Enhancing devices across therapeutic areas
Biomedical textile engineering is both an art and a science that enables device designers to revolutionise MIS device design by creating a shift in the mind set of the designers to innovate the exacting properties required for unique therapeutic areas. There are many examples of therapeutic areas that benefit from applying biomedical textile engineering to device design; this brings benefits throughout the supply chain from manufacturer, to surgeon, to patient.
Woven tubular structure that has the required porosity characteristics for catheter-based deliveries
Biomedical textiles have an extensive history in the cardiovascular device sector, but are now being used in innovative ways to solve additional therapeutic concerns. The endovascular aneurysm repair (EVAR) system incorporates a biomedical textile graft, which is used to treat abdominal aortic aneurysms and thoracic aortic aneurysms. This procedure utilises a catheter-based delivery system, making textiles the optimal materials choice. A woven textile graft is used for EVAR because of its low porosity and thin wall design for easy compaction into a catheter. This textile also offers high burst strength, which makes it ideal for withstanding pulsatile forces.
A multilayered scaffold structure that can be used for engineered tissue response
The orthopaedics device market, in particular, can benefit from the use of biomedical textile components as device makers continue to look for solutions that involve non-rigid implants (so-called "soft” implants) and the increasing focus on less-invasive medical procedures. The functional flexibility and strength of implantable textile structures can help preserve a patient’s natural range of motion, which is a crucial aspect of orthopaedic patient recovery, especially in spinal devices. One example is the use of textiles in spine stabilisation systems, which incorporate a PET braided tether in the design as an important alternative to rods used in traditional spinal fusion procedures. Arthroscopic procedures and sports medicine also incorporate biomedical textiles. An excellent example is the use of woven structures as orthobiologic tissue scaffolds to promote growth of new tissue and encourage faster healing and increased longevity of the repair for torn rotator cuffs.
Neurovascular applications lend themselves well to the minimally invasive properties of textiles because of the unique requirements of working with small, precision devices that are typically delivered via micro-catheters. The challenge in neurology is to provide fabric structures that maximise performance, but minimise the delivery profile. This makes textiles almost a necessity for creating the next generation of effective neurologic devices. A good example is the neurovascular stent, created with a fine metal wire such as nitinol or cobalt-chromium, which is usually braided into a tubular shape. The combination of braiding, metals and tubular fabric geometry make this an effective therapeutic option for treating neurovascular aneurysms.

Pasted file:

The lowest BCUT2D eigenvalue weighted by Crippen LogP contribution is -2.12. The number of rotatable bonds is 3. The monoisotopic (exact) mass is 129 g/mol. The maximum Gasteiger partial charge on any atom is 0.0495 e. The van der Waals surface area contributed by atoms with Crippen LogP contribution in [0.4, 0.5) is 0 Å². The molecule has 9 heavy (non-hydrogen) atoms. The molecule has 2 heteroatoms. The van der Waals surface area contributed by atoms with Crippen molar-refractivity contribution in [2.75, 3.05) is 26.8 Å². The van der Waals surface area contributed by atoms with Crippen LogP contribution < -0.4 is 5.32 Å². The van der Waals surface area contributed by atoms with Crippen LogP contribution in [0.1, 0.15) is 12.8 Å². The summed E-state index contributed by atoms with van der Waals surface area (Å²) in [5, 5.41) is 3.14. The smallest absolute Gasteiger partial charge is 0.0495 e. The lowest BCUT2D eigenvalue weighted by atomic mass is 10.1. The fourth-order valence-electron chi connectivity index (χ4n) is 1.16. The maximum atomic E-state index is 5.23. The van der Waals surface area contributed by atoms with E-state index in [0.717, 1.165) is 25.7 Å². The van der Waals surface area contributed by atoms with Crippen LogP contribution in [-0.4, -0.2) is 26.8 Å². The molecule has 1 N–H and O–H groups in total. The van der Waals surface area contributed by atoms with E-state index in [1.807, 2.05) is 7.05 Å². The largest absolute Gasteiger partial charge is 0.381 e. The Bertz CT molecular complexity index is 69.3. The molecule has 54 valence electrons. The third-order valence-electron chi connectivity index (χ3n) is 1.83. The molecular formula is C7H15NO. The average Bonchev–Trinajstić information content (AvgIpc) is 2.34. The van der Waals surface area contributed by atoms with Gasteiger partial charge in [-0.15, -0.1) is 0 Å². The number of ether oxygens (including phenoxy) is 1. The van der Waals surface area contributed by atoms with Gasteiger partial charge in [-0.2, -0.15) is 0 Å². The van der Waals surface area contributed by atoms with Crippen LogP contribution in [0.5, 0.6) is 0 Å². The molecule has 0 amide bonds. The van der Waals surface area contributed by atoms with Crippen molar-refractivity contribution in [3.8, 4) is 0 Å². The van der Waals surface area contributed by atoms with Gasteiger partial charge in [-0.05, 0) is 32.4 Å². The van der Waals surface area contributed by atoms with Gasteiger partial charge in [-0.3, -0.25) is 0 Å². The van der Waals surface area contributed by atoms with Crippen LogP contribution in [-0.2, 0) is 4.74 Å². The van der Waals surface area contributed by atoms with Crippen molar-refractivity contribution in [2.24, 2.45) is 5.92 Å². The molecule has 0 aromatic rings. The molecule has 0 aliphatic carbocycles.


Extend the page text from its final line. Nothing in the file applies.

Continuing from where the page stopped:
Small diameter, high braid angle,
cobalt-chromium braided tube
that can be used for
Textiles have a history of being used to advance device design and those listed above are just a brief cross-section of examples. Given the right combination of biomaterials, forming technologies and fabric geometries, device designers and manufacturers have a truly broad array of choices at their disposal to help enable future innovations.
Revolutionising medical device design
The future of biomedical textiles in innovative devices is just beginning. Device engineers continue to research and explore the possible application of biomedical textile technologies with advanced biomaterials. Therapies in sports medicine and neurology are likely to see a strong focus on novel ways to incorporate textiles to achieve specialised features and benefits. Biologic materials such as collagen are also being investigated as fibres and filaments for tissue engineering. Different hybrids and combinations of advanced biomaterials are being researched today to investigate the potential performance and mechanical properties that can evolve into implantable devices of tomorrow.
Technology aside, old fashioned human collaboration is truly the essential ingredient for success. When a medical device engineer works with a textile engineer all they need to bring to the design discussion is the problem, that is, what they are seeking to solve through the use of an implantable fabric. The experienced textile engineer can serve as a design partner in determining the most appropriate biomaterial to use, the most effective textile forming technology to employ and the specific geometric structure to best meet the performance requirements of the device. The engineering of a biomedical textile component takes device design to a new plateau. It requires a deep knowledge of biomaterials, textile technologies and, most importantly, an understanding of human biology. With a creative mind, the future possibilities, applications and uses for biomedical textiles are nearly endless.
Stephanie Lietz is Programme Engineering Manager at
Secant Medical, 700 W. Park Avenue, Perkasie, Pennsylvania 18944, USA
tel. +1 215 257 8680